May 24, 2019
Researchers have spotted hundreds of young, clinging jellyfish along the coast of the Jersey Shore this month — just in time for Memorial Day weekend revelers.
Clinging jellyfish, native to the Pacific Ocean and introduced invasively only recently to New Jersey's coastal waters, have between 60 and 90 tentacles that contain stinging cells. They typically are found in bays and surrounding estuaries, where they can cling to vegetation.
CBS New York reported that researchers have started to pull algae from waters to investigate how prevalent the jellyfish will be this summer. So far, they've found between 200 and 300 of them. Last week, NJ.com reported that small jellyfish, from one to nine millimeters in diameter, were also found in Barnegat Bay and the Metedeconk and Shrewsbury rivers.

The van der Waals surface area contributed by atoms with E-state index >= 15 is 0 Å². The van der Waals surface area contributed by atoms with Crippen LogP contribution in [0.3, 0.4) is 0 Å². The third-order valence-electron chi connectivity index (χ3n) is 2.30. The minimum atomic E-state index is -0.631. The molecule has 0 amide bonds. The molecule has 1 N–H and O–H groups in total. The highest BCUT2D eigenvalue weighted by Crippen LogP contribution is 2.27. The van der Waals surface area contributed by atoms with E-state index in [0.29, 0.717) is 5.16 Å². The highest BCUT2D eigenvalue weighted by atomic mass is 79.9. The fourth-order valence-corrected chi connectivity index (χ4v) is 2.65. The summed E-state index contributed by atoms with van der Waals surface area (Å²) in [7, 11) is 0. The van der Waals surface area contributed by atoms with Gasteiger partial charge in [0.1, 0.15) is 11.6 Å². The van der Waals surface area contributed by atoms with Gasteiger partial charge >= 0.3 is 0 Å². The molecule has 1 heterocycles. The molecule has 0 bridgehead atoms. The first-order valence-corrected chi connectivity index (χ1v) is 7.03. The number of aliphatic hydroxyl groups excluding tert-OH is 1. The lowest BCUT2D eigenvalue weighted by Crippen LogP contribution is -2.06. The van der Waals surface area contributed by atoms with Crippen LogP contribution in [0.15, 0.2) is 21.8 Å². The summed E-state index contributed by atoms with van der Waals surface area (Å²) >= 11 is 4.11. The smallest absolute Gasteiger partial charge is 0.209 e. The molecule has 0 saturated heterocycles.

PhillyVoice reported the species originally came to the East Coast in 2016 and have since hospitalized dozens of swimmers and fishers who didn't know to look out for the dime-sized, nearly-invisible sea creatures with painful stingers. The stings of these little guys is so debilitating that victims reportedly have had to use morphine drips during hospitalizations. In 2016, water sports events in nearby rivers were even canceled due to the risk of their presence.
In 2018, the New Jersey Department of Environmental Protection developed an interactive map so residents could track where they were last spotted. The jellyfish were found in waters east of Island Beach State Park, Mantoloking, and Monmouth Beach.
But these jellyfish are typically active during unseasonably warm weather and increased water temperatures, so it's no surprise Memorial Day weekend is marking their 2019 return.
Ocean temperatures down the shore this weekend are expected to be in the mid-to-low 60s.
Scientists are still actively investigating how the jellyfish impacting the native plants and animal species and why they came to the Jersey Shore in the first place.
If you're stung by a clinging jellyfish, here are some steps you can take, via the New Jersey Department of Environmental Protection.